Comparison between similar spec iMac and MP

Discussion in 'Mac Pro' started by JimmyDreams, Jul 25, 2011.

  1. JimmyDreams macrumors 6502

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    #1
    I know we don't know yet what the MP refresh will be exactly, but...

    Would there be any performance difference between a 3.4GHz quad core i7 with 16gig RAM versus a very similarly spec'ed new MP? The iMac CPU is basically a laptop version, but since the MP would undoubtedly be afforded more cooling, etc., I'm wondering where the differences would be?? And would those differences be enough to justify the cost?

    I'm seriously considering a loaded iMac with an SSD vs waiting for the MP refresh because, quite frankly, the $2K + price difference is staggering. Besides, I'm upgrading from a 2007 2.8GHz Core Duo iMac, and the new Sandy-bridge architecture, increased cache (and cache speed), increased RAM, etc., would make a new iMac seem like a rocket.

    I'm thinking that the TB port on a new iMac would afford enough expandability (that the old iMacs lacked) that it begins to approach the performance/expandability of a MP.

    Am I wrong in my thinking??? You guys are the Mac gurus....I'd like to hear your thoughts on the matter.
     
  2. CaoCao, Jul 25, 2011
    Last edited by a moderator: Jul 26, 2011

    CaoCao macrumors 6502a

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  3. Hellhammer Moderator

    Hellhammer

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    #3
    Mac Pro will most likely sport a faster GPU. Otherwise it should be as fast as similar Mac Pro.
     
  4. JimmyDreams thread starter macrumors 6502

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    #4
    I know that. But is a laptop version and desktop version of a similar CPU similar in performance, or is the desktop going to be much faster because it can have a more robust motherboard, size, heatsink, etc.?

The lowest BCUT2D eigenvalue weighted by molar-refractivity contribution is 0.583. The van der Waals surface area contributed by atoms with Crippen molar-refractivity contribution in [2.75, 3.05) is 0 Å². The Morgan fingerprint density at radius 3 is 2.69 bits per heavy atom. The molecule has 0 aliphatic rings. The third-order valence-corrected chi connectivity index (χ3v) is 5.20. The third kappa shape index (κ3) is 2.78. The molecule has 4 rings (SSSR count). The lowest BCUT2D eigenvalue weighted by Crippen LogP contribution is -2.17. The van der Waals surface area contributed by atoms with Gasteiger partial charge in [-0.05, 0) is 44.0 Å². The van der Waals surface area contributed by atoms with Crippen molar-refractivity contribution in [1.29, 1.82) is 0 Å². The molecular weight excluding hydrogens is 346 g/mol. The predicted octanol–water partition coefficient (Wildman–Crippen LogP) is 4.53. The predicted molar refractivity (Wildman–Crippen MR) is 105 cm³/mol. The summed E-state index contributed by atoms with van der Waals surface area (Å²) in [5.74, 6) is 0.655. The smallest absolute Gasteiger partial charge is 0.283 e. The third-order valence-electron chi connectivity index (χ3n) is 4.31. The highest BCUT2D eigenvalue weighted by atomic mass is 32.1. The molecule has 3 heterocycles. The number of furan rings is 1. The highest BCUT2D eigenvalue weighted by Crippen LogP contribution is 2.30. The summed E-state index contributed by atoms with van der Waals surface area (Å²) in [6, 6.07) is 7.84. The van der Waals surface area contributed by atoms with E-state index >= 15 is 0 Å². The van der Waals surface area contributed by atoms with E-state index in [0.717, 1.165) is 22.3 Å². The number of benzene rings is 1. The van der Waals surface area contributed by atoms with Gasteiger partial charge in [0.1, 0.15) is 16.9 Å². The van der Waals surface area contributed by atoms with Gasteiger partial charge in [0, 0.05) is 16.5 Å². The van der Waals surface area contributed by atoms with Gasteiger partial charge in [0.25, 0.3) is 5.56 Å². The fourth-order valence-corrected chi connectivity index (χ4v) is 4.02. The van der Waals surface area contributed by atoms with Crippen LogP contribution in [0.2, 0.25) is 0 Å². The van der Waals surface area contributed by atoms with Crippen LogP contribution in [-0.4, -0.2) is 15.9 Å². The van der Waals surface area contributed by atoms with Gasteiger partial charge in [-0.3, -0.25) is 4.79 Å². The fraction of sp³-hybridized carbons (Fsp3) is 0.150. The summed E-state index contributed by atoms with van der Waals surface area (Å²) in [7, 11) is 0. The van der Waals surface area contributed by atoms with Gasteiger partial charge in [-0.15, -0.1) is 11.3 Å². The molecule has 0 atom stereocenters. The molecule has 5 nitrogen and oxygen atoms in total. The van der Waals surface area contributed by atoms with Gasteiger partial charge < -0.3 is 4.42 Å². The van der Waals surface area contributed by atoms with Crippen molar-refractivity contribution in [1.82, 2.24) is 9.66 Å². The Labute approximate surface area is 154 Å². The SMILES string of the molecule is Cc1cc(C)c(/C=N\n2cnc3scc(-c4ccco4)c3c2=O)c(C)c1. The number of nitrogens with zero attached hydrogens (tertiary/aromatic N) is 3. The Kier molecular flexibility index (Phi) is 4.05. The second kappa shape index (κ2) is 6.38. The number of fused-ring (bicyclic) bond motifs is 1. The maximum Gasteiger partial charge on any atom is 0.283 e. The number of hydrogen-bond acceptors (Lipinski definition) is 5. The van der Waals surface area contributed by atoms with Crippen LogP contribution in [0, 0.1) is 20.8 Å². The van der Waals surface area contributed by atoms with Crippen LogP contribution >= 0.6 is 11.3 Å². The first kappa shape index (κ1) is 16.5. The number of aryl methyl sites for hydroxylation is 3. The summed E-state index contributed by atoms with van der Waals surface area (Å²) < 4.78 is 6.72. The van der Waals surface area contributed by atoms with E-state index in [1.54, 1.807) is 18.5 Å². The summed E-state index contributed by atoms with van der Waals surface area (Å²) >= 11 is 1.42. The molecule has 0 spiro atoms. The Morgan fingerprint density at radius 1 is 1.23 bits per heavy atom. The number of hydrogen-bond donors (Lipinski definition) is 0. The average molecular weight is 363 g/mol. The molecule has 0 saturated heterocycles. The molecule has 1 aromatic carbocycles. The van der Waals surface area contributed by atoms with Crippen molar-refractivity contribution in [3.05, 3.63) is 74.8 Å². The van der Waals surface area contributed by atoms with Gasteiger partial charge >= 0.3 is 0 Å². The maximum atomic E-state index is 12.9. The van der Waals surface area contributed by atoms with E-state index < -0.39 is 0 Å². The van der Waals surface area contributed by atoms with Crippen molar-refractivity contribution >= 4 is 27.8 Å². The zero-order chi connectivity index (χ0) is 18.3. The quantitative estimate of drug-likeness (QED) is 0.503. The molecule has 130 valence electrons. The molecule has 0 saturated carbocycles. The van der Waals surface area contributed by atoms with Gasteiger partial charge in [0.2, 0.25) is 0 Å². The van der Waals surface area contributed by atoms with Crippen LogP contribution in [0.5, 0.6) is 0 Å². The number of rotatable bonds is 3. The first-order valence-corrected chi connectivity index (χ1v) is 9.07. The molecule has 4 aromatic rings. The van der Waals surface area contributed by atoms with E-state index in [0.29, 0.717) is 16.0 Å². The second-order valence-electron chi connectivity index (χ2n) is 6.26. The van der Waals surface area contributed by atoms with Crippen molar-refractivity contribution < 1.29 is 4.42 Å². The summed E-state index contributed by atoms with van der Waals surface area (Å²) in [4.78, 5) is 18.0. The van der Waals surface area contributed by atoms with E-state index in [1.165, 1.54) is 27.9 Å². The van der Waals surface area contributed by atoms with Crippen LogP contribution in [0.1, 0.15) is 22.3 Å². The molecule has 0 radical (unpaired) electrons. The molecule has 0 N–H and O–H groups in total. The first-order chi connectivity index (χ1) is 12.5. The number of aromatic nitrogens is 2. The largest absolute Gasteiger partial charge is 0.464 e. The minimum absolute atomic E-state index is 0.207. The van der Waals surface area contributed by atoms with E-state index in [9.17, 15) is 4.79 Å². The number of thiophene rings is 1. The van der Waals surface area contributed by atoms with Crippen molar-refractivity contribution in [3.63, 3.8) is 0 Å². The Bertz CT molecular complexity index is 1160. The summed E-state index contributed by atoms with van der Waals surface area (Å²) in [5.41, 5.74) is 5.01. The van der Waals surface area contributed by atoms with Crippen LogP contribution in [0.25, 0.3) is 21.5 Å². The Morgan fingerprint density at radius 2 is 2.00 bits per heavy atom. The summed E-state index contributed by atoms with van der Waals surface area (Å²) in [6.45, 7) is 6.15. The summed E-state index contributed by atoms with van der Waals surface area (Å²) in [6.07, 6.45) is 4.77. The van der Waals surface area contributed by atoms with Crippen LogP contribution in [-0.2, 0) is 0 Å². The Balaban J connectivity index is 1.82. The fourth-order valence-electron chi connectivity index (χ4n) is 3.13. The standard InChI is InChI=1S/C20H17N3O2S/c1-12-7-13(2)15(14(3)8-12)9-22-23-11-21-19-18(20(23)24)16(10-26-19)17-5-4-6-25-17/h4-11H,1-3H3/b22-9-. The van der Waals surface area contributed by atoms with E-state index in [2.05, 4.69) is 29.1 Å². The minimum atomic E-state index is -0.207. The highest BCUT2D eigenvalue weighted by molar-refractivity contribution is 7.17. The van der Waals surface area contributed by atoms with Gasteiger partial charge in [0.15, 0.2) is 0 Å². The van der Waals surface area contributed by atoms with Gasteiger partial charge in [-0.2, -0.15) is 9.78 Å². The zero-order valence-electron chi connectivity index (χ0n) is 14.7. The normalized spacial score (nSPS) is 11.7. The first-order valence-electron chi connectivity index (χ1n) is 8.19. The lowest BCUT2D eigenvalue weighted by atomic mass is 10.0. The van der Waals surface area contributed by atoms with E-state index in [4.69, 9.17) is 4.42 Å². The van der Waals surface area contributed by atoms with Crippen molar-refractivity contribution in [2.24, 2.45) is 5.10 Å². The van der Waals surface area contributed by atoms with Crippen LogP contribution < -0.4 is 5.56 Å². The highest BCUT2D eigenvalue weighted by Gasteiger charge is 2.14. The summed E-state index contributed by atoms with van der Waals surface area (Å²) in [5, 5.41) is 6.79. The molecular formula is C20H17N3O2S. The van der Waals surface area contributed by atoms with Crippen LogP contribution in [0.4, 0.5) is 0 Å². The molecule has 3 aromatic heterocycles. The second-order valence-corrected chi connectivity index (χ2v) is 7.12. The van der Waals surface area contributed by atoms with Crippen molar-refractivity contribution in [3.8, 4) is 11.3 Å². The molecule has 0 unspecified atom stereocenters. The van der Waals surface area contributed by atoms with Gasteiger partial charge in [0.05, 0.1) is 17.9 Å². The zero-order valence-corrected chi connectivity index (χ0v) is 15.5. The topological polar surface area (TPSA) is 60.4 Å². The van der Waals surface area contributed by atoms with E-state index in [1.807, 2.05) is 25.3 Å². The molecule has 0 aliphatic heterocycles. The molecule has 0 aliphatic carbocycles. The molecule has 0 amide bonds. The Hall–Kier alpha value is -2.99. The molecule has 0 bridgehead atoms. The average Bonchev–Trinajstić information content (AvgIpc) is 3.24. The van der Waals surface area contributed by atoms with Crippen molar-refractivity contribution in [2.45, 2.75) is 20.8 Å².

I guess therein lies my real question: how much of a handicap is/are the iMacs with their limited space, heatsinks, etc., when compared to a similar spec'd MP? Is future expandability the biggest benefit or the fact that MP's can have multiple CPUs etc., or is the gap between iMacs and MPs closing so narrowly that it takes a real power-user to need a MP?
     
  5. Hellhammer Moderator

    Hellhammer

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    #5
    iMac's cooling is good enough to dissipate all heat when the CPU is at 100% load. The cooling won't make Mac Pro any faster, it's not like the iMac runs too hot.

    Mac Pro can't take multiple CPUs unless you buy one with two CPUs. The SP Mac Pros only have one socket.
     
  6. jonnymo5 macrumors 6502

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    #6
    It comes down to how you use it. If you are an average user then the iMac is a no brainer. It has become a much better desktop recently. If you have to ask then you should strongly consider the iMac.

    Get the Pro if you know you:
    1. Will be upgrading, cpu, graphics
    2. Need additional internal disks
    3. Want to run a lot of monitors
    4. Run the computer maxed out for long periods of time

    The iMac can get hot. CPUs get down-clocked when they get hot enough and impurities will cause issues with components. If you are going to use the machine as a server or for intense tasks over a long time then you want the workstation grade hardware in the Mac Pro. The value there is reliability and longevity, you won't get better performance.
     
  7. supercooled macrumors 6502a

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    #7
    The iMacs have come a long way from the heady days when it was just a utilitarian desktop with embarrassingly shared resources with their mobile computers. If I had to do it all over again, I would get the iMac instead of the MP which doesn't offer that much more besides minimal expansion capabilities. Practically speaking, how many MP owners will be upgrading their cpu? Storage needs can be met with NAS or other forms of upgrades. What's the current iMacs memory threshold; 16GB? More than enough for even hobbyists/enthusiasts editors.

    If I could get a decent resale for my MP2008, I would get the 27" i3 iMacs. It's more computer than most people need, imo.
     
  8. JimmyDreams thread starter macrumors 6502

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    #8
    Thanks for the synopsis! From what I understand, the TB connector on an iMac would enable options 2 and 3 above for a TB equiped iMac? So the MP comes down to really upgrading CPUs or graphics, and workload....occasionally using Final Cut or CS5 probably wouldn't require a MP??? Which leads me back to iMac......